Irish Echo Editorial
In a few days the result will be in after voters in all fifty states cast their ballots for the next president. At the time of writing, it looks like a toss-up between President Obama and Governor Mitt Romney. Close elections are good things in that they exercise more minds than might be the case if a runaway win by one candidate seems the likely outcome.
This year, voters have been presented with vigorous argument from both incumbent and challenger, and campaigns and debates that have had an especially significant and broad impact on the battle for the White House.
Mitt Romney, to the surprise of many in both parties, and those who do not link themselves to either party, has shown himself to be a worthy challenger.
It's clear that many voters, perhaps even a majority, think that he should be the next president. Equally, it's evident that many voters, again perhaps a majority, feel that President Obama deserves a second term, and the kind of mandate that comes with being elected to that second four years.
A one term presidency always leaves questions in its wake, a sense of promise unfulfilled.
The two most recent examples are the presidencies of President George H.W. Bush and Jimmy Carter.
In the case of Carter, the extraordinary challenge posed by the Iranian hostage crisis, the disastrous attempt to rescue them, economic hardship at home, and the challenge of an especially formidable rival for office, Ronald Reagan, consigned the 39th president to the category of a one-termer. To this day, the decision of voters in 1982 still retains the aura of being clear cut.
With regards to President Bush, there is, by contrast, a lingering sense that he might have been unlucky, a bit hard done by. Bush was, to say the least, a presidential president. Yes, he did seem a bit uniformed regarding the daily cares of voters, but he was far from being hard hearted.
What did happen in 1992 is that "Bush One" walked into an electoral maelstrom that was a combination of a tough economy and the opposition of not one, but two, formidable candidates: Bill Clinton and Ross Perot.
Barack Obama is facing one opponent, again, a candidate who has emerged as a hard fighter and skilled debater.
As much as the question as to whether Obama deserves to be reelected, there is the question as to whether or not he deserves to be fired from the job based on the record amassed during his four years in office.
We are inclined to respond no to this question and here's why. Yes, the economy is still in trouble, but it is not in the kind of freefall that was the case four years ago. Obama, though he does come across as being a bit aloof at times, does seem to feel the pulse of ordinary Americans trying to make ends meet, or secure a job against the backdrop of unemployment numbers that, while unacceptable, were previously worse, and could have been worse again but for the president's particular part in the economy's stewardship.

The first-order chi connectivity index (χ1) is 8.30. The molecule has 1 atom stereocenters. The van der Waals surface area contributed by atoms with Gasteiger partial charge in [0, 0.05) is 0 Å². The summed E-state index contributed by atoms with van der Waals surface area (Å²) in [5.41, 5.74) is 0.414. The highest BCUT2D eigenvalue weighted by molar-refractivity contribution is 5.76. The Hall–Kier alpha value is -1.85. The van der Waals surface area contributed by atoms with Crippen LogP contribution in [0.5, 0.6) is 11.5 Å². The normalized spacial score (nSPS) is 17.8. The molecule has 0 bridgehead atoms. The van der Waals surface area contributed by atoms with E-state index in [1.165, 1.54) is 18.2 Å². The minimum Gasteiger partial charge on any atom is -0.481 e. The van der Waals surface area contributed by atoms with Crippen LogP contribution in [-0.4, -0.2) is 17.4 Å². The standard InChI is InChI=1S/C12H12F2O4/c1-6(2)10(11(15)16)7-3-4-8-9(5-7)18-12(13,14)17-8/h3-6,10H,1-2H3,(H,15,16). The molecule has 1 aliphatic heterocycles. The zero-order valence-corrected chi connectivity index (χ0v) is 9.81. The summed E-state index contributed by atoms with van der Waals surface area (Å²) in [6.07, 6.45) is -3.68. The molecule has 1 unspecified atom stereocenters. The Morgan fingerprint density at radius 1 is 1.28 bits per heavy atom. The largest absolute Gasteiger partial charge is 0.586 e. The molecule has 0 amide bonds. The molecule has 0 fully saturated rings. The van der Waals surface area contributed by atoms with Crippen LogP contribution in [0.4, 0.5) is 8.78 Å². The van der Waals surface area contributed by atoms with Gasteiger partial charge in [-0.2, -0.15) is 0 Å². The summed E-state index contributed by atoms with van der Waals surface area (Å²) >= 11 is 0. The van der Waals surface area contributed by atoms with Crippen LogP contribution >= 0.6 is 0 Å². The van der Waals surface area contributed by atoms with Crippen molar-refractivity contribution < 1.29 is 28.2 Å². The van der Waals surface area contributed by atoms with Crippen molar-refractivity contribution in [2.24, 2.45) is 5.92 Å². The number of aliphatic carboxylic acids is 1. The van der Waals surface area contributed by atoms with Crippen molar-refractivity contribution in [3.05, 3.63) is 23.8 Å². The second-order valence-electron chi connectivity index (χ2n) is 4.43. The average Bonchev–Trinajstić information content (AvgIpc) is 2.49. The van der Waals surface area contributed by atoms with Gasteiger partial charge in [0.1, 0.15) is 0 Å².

But our deciding factor in favoring a second four years is born from the sense that President Obama cannot be judged without factoring in the record of Congress these past four years. If any entity deserves a pink slip, it is this Congress which looks all too often like a class in need of a teacher.
Should Governor Romney be elected president on Nov. 6 it can only be hoped that he is shown more respect and afforded greater cooperation from Congress than has been the case with President Obama and the two congressional combinations that have presided during his, Obama's, four years in Washington.
Had the president benefited from less congressional obstruction than has been the case, and if the economy was in the same shape that it is now, then the case against his reelection would actually be stronger.
Presidents come in for a lot of criticism, most of it legitimate and some of it nonsense. This president has had to tolerate more nonsense than most, nonsense that has been both distracting and sometimes downright insulting.
President George W. Bush came in for a lot of criticism too, but he would rightly remind people that while you might have no time for the occupant of the office, you must always respect the office. This implies respect for the verdict of the voters and the electoral system. By that measure, so-called "birthers," have shown little respect for the decision of the majority in 2008.
Has Barack Obama been such an outstanding president that he deserves a clear run to a second term?
Well, it would seem that the electorate isn't prepared to give him that clear run. He is having to fight, and fight hard, for a second term.
But that's a healthy state of affairs, and it should make Barack Obama a better president over the next four years.